Reflections #1: Lynna Le, PharmD Candidate
For today’s seminar, we discussed the importance of evaluating and assessing the accuracy of apps and websites. With today’s technology, there is a proliferation of apps and websites that can be used to help in delivering patient care. However, as helpful as they are, you need to screen for potential bias and validity of these apps and websites. Some apps/websites recommended for use is Epocrates, Micromedex, Up-to-Date, Lexi-Comp, Mayo Clinic, etc. In particular, the Pharmacist Letter is also available for free for students to use and you can also print out handouts for patients. Epocrates is also available to download as an app and is helpful in pulling up black box warnings, contraindications, safety information, as well as pharmacology for thousands of brand, generic, and over-the-counter drugs. Downloading useful apps such as Epocrates and Micromedex will be helpful to use during rotations later on. Today’s seminar helped me realize that there is a lot of information available online and I should utilize these resources to help me deliver better patient counseling in the future.
Reflection #2: Denise Gomez, PharmD Candidate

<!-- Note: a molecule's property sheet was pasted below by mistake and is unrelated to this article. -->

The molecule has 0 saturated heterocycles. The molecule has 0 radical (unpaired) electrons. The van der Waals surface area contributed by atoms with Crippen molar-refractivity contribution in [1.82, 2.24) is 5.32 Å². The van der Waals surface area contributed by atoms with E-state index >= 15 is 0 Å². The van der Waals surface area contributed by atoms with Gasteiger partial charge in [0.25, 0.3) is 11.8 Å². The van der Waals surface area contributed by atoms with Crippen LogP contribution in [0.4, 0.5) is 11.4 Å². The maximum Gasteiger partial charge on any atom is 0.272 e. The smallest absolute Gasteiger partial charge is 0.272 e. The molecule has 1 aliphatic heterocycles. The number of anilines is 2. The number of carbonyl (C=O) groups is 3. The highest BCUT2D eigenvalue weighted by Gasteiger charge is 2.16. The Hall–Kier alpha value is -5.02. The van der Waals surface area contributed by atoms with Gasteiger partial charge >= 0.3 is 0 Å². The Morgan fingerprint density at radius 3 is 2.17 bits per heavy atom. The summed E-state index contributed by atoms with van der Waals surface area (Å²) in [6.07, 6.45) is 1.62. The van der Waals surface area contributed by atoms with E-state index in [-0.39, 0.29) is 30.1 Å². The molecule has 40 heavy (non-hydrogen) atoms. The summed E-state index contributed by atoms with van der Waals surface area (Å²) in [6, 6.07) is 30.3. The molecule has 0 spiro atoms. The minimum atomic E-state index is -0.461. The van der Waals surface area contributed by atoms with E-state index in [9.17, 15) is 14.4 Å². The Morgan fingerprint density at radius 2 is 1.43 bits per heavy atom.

Pharmacy Related Apps and Social Media Dr. Sam Shimomura During the seminar, Dr. Shimomura elaborated on the increasing importance of apps and social media on pharmacy. Apps and social media are an important part of the future of pharmacy. Particularly while on rotations, apps will be very helpful. In particular I learned about the app Epocrates. It is a helpful app in determining if a particular medication is part of a patients formulary. In addition, Epocrates also has a pill identifier that may be helpful during my future rotations. It also identifies pills from foreign countries. I also learned about Pharmacist Letter which is free for students and it has handouts that can be printed out for patients. Also, Dr. Shimomura recommended that student pharmacists download the Medical Letter app which is helpful in evaluating new drugs and the drugs are separated by class. Dr. Shimomura explained how there is a huge amount of information and it is important to know how to research what the best options are for particular patients. I learned resources that I will use during my years as a pharmacist intern and in the future as a pharmacist.